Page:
The world learned a number of details about the 12 jurors who pronounced former Minneapolis police officer Derek Chauvin guilty in the murder of George Floyd.
They were a racially diverse group – six white Americans, four Black Americans and two mixed-race Americans – that include a dog lover, a sports fan, a single parent, an insurance agent, a nurse and a retiree. But one thing remains a mystery: their names.
Anonymous juries continue to be rare, accounting for only about a dozen a year out of more than 100,000 jury trials nationally. But with the rise of social media and the ease of internet searches, concerns over juror safety could lead to more anonymous juries, a shift that some legal scholars said could jeopardize the transparent nature of the legal system.
“It’s been a slow and constant march toward this, and if in the end no one knows who’s on the jury, people can lose faith in the system and see it as a faceless machine,” said Gregg Leslie, executive director of the First Amendment Clinic at Arizona State University’s law school in Phoenix. “Protecting privacy on a blanket basis will undermine the idea of an open and accountable society.”
In all court cases, juror information is presumed public unless the government can make a case otherwise. Typically, judges keep jurors anonymous if they might be subject to physical harm, intimidation or undue media attention. Recent decisions to impanel anonymous juries include the upcoming racketeering and sex trafficking trial of singer R. Kelly, as well as the 2019 trial of Mexican drug lord Joaquin “El Chapo” Guzman.
Chauvin’s trial came nearly a year after Floyd’s death, the result of Chauvin kneeling on his neck for more than nine minutes during an encounter sparked by an allegedly counterfeit $20 bill. The event sparked nationwide protests and a social justice movement that continues to press for police reform and racial equality.
Given the blazing spotlight on the trial, Judge Peter Cahill decided it was best to keep the names of the potential jurors unknown.
“Strong reasons exist to believe that threats to jurors’ safety and impartiality exist,” Cahill wrote in his decision last fall.
Instead, he revealed the race and age by decade of the jurors and three alternates. Live TV coverage of the trial ensured both the media and the public had streaming access to voir dire, the revelatory process in which attorneys on both sides question potential jurors to determine their suitability to judge the case fairly.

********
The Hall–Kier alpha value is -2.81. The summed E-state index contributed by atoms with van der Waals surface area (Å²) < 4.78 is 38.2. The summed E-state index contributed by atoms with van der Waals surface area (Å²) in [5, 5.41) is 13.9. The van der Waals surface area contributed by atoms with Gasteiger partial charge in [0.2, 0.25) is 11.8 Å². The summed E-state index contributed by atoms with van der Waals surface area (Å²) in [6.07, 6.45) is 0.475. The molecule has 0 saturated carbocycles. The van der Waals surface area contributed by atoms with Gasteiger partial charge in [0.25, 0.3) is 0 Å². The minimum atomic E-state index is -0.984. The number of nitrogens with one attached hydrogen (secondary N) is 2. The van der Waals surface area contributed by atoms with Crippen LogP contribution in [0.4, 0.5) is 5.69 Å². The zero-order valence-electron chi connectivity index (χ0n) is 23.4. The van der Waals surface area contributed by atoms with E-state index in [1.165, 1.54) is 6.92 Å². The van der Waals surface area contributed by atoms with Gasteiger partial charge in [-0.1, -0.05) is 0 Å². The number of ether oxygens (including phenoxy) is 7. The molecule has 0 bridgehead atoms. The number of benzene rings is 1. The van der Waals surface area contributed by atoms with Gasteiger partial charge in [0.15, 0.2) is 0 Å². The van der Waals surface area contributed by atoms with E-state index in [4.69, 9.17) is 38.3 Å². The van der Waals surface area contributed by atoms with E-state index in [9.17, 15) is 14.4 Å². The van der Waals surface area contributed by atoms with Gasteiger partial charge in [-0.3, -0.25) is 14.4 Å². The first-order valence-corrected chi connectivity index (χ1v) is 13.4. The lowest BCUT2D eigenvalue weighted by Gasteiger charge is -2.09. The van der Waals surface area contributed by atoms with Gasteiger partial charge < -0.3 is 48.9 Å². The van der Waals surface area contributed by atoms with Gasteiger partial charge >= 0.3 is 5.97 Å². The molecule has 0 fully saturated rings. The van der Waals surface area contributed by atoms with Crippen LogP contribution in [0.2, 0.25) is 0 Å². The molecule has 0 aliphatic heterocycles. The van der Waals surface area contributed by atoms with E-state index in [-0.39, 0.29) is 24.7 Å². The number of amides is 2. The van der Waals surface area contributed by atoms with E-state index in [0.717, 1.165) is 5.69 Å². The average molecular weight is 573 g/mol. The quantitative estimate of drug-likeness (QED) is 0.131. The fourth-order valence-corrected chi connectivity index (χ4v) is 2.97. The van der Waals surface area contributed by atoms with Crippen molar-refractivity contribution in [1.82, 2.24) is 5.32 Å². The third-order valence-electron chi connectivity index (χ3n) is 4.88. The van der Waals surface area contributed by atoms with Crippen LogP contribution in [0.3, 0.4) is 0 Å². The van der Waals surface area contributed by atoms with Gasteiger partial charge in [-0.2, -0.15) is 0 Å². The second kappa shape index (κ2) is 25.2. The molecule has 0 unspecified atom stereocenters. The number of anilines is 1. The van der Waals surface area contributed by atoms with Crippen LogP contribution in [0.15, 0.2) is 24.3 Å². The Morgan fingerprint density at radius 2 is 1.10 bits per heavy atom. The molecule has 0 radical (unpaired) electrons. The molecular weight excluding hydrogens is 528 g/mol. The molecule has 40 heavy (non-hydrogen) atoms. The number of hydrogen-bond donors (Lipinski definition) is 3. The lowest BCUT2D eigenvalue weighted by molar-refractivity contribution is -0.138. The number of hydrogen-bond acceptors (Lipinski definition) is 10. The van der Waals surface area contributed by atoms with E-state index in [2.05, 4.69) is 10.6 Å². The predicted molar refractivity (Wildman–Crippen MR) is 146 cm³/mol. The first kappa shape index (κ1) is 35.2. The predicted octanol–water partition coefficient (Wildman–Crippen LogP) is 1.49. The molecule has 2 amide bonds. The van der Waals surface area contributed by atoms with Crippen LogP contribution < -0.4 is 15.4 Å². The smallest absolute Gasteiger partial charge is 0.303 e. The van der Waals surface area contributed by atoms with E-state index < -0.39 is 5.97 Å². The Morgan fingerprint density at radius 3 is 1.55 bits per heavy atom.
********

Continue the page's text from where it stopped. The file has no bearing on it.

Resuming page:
So far, none of the main Chauvin jurors have come forward to discuss the case publicly, and Cahill has said he will keep their names secret at least through the trial this summer of the three other officers who were there when Floyd was killed. On Tuesday, the jury found Chauvin guilty on all three counts: second-degree murder, third-degree murder and manslaughter.
More trials involve unnamed jurors
Leslie, of Arizona State University, said cutbacks in journalism have meant fewer reporters are available to cover trials and potentially file protests about an unidentified jury. He added that the presence of bloggers and others not affiliated with mainstream media outlets increases the chances that juror names “can be published by those with no ethical standards.”
Another question of broad concern for the judicial system is the need for more people of color on juries, which a cloak of anonymity could work against, said James Coleman, director of the Center for Criminal Justice and Professional Responsibility at Duke University Law School in Durham, North Carolina. Though the judge in the Chauvin trial agreed to provide details on the jurors’ race, that isn’t always the case.
“It’s important for jurors to be identified because the community needs to know who participated in jury deliberations,” Coleman said. “We need to know the experiences of the jurors and whether certain experiences are being excluded.”
Coleman added that in cases where police officer conduct is involved, “you often find some lawyers will either keep Black people off the jury or limit them to one or two people so they are passive when compared to the 10 white jurors.”
Notably, the Chauvin jury was more racially diverse than both Hennepin County and Minneapolis. A visibly mixed-race jury can send a signal to communities of color that they should not shy away from being jurors, Coleman said.
“To have confidence the trial will be fair, you have to know that the jurors include different kinds of people,” he said.
But does that mean they have to be identified? Some experts argue that the safety provided by anonymity helps to ensure a fair trial, freeing jurors from being fearful that a decision will come back to haunt them.
In a 1998 paper called “The Effects of Juror Anonymity on Jury Verdicts,” psychologists Lynn Hazelwood and John Brigham created an experiment with students that found a higher rate of conviction (70%) with anonymous juries when compared with named juries (40%). Anonymous juries in the experiment also “imposed the harshest punishment (expulsion) significantly more often than non-anonymous juries.”
In a 2018 paper titled “A Jury of Your (Redacted): The Rise and Implications of Anonymous Juries,” Cornell Law School student Leonardo Mangat argues that while “not without its benefits, anonymous juries raise questions regarding a defendant’s presumption of innocence” and the public’s right to an open trial. Mangat is now a clerk with the California Supreme Court.